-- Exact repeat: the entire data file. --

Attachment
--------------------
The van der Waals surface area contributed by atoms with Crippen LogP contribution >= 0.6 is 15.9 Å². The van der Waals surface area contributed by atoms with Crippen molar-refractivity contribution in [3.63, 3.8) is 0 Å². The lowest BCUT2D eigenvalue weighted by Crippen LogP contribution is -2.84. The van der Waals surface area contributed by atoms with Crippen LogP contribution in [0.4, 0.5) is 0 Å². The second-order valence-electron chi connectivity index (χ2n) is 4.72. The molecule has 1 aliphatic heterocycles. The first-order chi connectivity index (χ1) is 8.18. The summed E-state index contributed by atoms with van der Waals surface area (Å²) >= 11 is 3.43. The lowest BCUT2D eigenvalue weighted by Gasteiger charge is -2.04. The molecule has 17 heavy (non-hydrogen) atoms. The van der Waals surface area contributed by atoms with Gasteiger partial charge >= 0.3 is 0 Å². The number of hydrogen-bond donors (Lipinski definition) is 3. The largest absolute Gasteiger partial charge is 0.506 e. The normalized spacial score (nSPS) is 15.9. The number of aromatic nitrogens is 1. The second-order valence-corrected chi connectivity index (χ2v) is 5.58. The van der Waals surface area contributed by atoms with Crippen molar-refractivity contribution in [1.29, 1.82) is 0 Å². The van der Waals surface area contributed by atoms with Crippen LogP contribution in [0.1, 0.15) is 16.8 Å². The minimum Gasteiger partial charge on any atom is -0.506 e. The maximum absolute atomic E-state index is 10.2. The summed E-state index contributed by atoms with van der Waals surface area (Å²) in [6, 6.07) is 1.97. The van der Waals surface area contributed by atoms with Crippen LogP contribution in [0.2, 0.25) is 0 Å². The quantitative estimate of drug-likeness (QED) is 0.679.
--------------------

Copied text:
The van der Waals surface area contributed by atoms with Crippen LogP contribution >= 0.6 is 15.9 Å². The van der Waals surface area contributed by atoms with Crippen molar-refractivity contribution in [3.63, 3.8) is 0 Å². The lowest BCUT2D eigenvalue weighted by Crippen LogP contribution is -2.84. The van der Waals surface area contributed by atoms with Crippen LogP contribution in [0.4, 0.5) is 0 Å². The second-order valence-electron chi connectivity index (χ2n) is 4.72. The molecule has 1 aliphatic heterocycles. The first-order chi connectivity index (χ1) is 8.18. The summed E-state index contributed by atoms with van der Waals surface area (Å²) >= 11 is 3.43. The lowest BCUT2D eigenvalue weighted by Gasteiger charge is -2.04. The molecule has 17 heavy (non-hydrogen) atoms. The van der Waals surface area contributed by atoms with Gasteiger partial charge >= 0.3 is 0 Å². The number of hydrogen-bond donors (Lipinski definition) is 3. The largest absolute Gasteiger partial charge is 0.506 e. The normalized spacial score (nSPS) is 15.9. The number of aromatic nitrogens is 1. The second-order valence-corrected chi connectivity index (χ2v) is 5.58. The van der Waals surface area contributed by atoms with Crippen molar-refractivity contribution in [1.29, 1.82) is 0 Å². The van der Waals surface area contributed by atoms with Crippen LogP contribution in [0.1, 0.15) is 16.8 Å². The minimum Gasteiger partial charge on any atom is -0.506 e. The maximum absolute atomic E-state index is 10.2. The summed E-state index contributed by atoms with van der Waals surface area (Å²) in [6, 6.07) is 1.97. The van der Waals surface area contributed by atoms with Crippen LogP contribution in [0.2, 0.25) is 0 Å². The quantitative estimate of drug-likeness (QED) is 0.679.